Funding for climate restoration and resilience actions and policies at the subnational level is essential to keep the world on track for 1.5 degrees of warming, especially as state and regional governments represent over 50% of all environment and climate spending.
This is according to new research, published by Climate Group, looking at the mechanisms states and regions can use to raise funds to accelerate to net zero and adapt to climate change: particularly carbon pricing, green bonds, national government funding and taxes and fees.
The report also examines ways in which subnational governments can effectively spend climate finance and how they can help other groups access that finance too.
While there are clear differences in their level of autonomy, the report makes a number of recommendations about how governments can make better use of climate funds and the support they need to do so.
It especially highlights opportunities for:
- Greener procurement, where subnational governments spend proportionately much more than national governments;
- Tailored incentives and regulations for private sector investors to align government and business action;
- Better support for states and regions in accessing existing finance sources and understanding different mechanisms for raising climate finance in a sustainable way.
Dr. Champa Patel, Executive Director of Governments and Policy at Climate Group said, “Net zero goals can’t be reached without proper climate financing – but states and regions still face too many barriers to accessing it. This is despite being the level of government closest to the people they serve and with a critical role to play in reducing emissions and improving communities’ quality of life.”
“Our research shows subnational governments don’t have to wait for international institutions or national governments to take action – they can do it now. States and regions can raise funds, allocate green budgets and incentivize public-private investment while driving down emissions. This is clearly a win-win situation,” he added.
10 states and regions from the Under2 Coalition were surveyed in 2022-23 as part of a landmark study to understand more about the barriers to accessing and distributing climate finance at this level of government.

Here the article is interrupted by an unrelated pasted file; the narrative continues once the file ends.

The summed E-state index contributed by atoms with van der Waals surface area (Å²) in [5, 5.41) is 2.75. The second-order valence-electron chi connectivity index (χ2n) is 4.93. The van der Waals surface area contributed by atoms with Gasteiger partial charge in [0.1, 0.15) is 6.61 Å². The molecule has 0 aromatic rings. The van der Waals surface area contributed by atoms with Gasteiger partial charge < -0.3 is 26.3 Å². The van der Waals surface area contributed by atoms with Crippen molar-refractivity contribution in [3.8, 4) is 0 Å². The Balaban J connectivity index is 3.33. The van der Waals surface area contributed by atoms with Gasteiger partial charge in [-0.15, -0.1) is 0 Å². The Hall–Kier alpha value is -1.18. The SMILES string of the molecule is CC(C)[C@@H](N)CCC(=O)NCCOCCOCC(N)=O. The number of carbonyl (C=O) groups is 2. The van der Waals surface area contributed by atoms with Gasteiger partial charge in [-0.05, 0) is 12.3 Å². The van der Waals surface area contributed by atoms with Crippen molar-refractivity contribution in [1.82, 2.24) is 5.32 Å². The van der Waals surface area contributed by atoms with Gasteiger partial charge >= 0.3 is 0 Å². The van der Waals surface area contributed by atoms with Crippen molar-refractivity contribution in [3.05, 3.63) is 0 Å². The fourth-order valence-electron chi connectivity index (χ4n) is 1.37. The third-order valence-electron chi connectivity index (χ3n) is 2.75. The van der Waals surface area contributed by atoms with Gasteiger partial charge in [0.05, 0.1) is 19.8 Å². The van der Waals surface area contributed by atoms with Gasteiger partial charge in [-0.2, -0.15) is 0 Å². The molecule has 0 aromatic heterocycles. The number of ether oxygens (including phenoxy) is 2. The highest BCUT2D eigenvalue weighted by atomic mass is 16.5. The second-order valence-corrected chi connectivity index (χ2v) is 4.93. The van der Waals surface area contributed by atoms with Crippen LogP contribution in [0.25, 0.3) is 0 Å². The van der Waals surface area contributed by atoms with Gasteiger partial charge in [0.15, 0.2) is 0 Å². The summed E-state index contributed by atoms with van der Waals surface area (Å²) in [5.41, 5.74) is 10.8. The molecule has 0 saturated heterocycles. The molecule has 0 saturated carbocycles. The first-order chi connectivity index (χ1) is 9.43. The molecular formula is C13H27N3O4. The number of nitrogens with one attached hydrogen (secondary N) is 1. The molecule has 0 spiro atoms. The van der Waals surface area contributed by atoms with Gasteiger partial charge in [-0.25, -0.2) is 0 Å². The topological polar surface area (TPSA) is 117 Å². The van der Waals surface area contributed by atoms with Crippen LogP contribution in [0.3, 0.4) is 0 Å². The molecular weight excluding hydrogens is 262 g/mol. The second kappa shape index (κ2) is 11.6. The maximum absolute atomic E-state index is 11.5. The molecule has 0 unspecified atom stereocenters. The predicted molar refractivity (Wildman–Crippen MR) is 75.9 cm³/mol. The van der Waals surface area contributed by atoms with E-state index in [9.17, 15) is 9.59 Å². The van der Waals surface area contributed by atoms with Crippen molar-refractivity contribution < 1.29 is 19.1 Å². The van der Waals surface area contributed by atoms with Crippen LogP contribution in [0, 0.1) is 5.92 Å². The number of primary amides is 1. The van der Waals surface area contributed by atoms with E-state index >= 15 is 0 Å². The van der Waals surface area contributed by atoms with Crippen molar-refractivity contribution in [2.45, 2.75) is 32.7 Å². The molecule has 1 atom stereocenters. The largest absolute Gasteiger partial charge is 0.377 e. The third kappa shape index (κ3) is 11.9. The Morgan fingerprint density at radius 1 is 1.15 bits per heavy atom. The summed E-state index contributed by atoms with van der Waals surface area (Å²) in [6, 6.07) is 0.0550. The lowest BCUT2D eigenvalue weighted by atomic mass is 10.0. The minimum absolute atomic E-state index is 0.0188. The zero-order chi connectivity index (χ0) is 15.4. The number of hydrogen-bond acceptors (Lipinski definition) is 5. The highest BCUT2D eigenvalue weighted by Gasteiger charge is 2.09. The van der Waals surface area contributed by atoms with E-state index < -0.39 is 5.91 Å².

These states and regions, accounting for over 8% of the population of Europe and North America – and more than 12.5% of those continents’ GDP – were:
- British Columbia;
- Northern Ireland;
- North Rhine-Westphalia;
Benoit Charette, Minister of the Environment, the Fight against Climate Change, Wildlife and Parks at the Government of Québec said, “Finding innovative ways to raising climate finance is both a challenge and a necessary condition to mitigate the climate crisis. Québec is committed to use every tool at its disposal, be it carbon pricing, incentives or regulations to ensure that investments from the public and the private sectors are oriented toward achieving its climate and sustainable goals.”
This new report also makes clear that states and regions can help other actors to access climate finance, through policies, regulations and incentives as well as through their approach to planning and information sharing.
Jeremy Hewitt, Assistant Deputy Minister, Climate Action Secretariat, Province of British Columbia said, “Finance will play a critical role in supporting the transition to net zero emissions. Subnational governments have an important role to play as they account for over 50% of public investment in the OECD. We are pleased to participate in and learn from this study being released by the Under2 Coalition.”
This creates a virtuous circle, with government policies supporting businesses and other organizations to make more sustainable choices that benefit both people and planet.
Image by Gerd Altmann from Pixabay.
Download the full report (PDF).